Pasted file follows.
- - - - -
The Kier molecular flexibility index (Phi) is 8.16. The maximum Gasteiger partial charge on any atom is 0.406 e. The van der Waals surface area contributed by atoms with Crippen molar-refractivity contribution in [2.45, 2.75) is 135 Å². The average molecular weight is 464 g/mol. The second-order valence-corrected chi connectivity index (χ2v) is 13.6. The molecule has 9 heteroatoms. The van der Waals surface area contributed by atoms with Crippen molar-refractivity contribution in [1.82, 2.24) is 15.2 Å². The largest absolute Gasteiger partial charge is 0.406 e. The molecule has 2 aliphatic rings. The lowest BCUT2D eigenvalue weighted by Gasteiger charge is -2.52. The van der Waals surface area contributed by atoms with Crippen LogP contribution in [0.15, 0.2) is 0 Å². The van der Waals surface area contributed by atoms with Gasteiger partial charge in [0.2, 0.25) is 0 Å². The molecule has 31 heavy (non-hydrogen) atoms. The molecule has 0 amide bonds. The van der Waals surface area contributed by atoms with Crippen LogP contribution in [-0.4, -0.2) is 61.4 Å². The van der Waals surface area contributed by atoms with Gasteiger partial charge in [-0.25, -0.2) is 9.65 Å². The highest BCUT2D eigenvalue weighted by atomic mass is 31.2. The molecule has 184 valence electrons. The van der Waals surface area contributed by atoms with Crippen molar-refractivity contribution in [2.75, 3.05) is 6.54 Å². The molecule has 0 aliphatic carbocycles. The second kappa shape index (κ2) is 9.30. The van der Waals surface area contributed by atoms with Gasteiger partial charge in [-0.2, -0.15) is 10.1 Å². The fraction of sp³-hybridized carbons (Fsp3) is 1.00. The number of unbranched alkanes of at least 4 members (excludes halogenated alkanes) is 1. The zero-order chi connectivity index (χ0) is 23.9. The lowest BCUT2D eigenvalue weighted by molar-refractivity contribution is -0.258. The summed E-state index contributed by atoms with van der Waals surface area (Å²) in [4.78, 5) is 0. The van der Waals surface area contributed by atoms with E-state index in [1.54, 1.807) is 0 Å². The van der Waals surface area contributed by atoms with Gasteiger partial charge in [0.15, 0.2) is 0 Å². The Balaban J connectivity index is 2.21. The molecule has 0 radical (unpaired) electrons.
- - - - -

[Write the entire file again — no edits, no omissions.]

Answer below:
The Kier molecular flexibility index (Phi) is 8.16. The maximum Gasteiger partial charge on any atom is 0.406 e. The van der Waals surface area contributed by atoms with Crippen molar-refractivity contribution in [2.45, 2.75) is 135 Å². The average molecular weight is 464 g/mol. The second-order valence-corrected chi connectivity index (χ2v) is 13.6. The molecule has 9 heteroatoms. The van der Waals surface area contributed by atoms with Crippen molar-refractivity contribution in [1.82, 2.24) is 15.2 Å². The largest absolute Gasteiger partial charge is 0.406 e. The molecule has 2 aliphatic rings. The lowest BCUT2D eigenvalue weighted by Gasteiger charge is -2.52. The van der Waals surface area contributed by atoms with Crippen LogP contribution in [0.15, 0.2) is 0 Å². The van der Waals surface area contributed by atoms with Gasteiger partial charge in [0.2, 0.25) is 0 Å². The molecule has 31 heavy (non-hydrogen) atoms. The molecule has 0 amide bonds. The van der Waals surface area contributed by atoms with Crippen LogP contribution in [-0.4, -0.2) is 61.4 Å². The van der Waals surface area contributed by atoms with Gasteiger partial charge in [-0.25, -0.2) is 9.65 Å². The highest BCUT2D eigenvalue weighted by atomic mass is 31.2. The molecule has 184 valence electrons. The van der Waals surface area contributed by atoms with Crippen molar-refractivity contribution in [2.75, 3.05) is 6.54 Å². The molecule has 0 aliphatic carbocycles. The second kappa shape index (κ2) is 9.30. The van der Waals surface area contributed by atoms with Gasteiger partial charge in [-0.2, -0.15) is 10.1 Å². The fraction of sp³-hybridized carbons (Fsp3) is 1.00. The number of unbranched alkanes of at least 4 members (excludes halogenated alkanes) is 1. The zero-order chi connectivity index (χ0) is 23.9. The lowest BCUT2D eigenvalue weighted by molar-refractivity contribution is -0.258. The summed E-state index contributed by atoms with van der Waals surface area (Å²) in [4.78, 5) is 0. The van der Waals surface area contributed by atoms with E-state index in [1.54, 1.807) is 0 Å². The van der Waals surface area contributed by atoms with Gasteiger partial charge in [0.15, 0.2) is 0 Å². The Balaban J connectivity index is 2.21. The molecule has 0 radical (unpaired) electrons.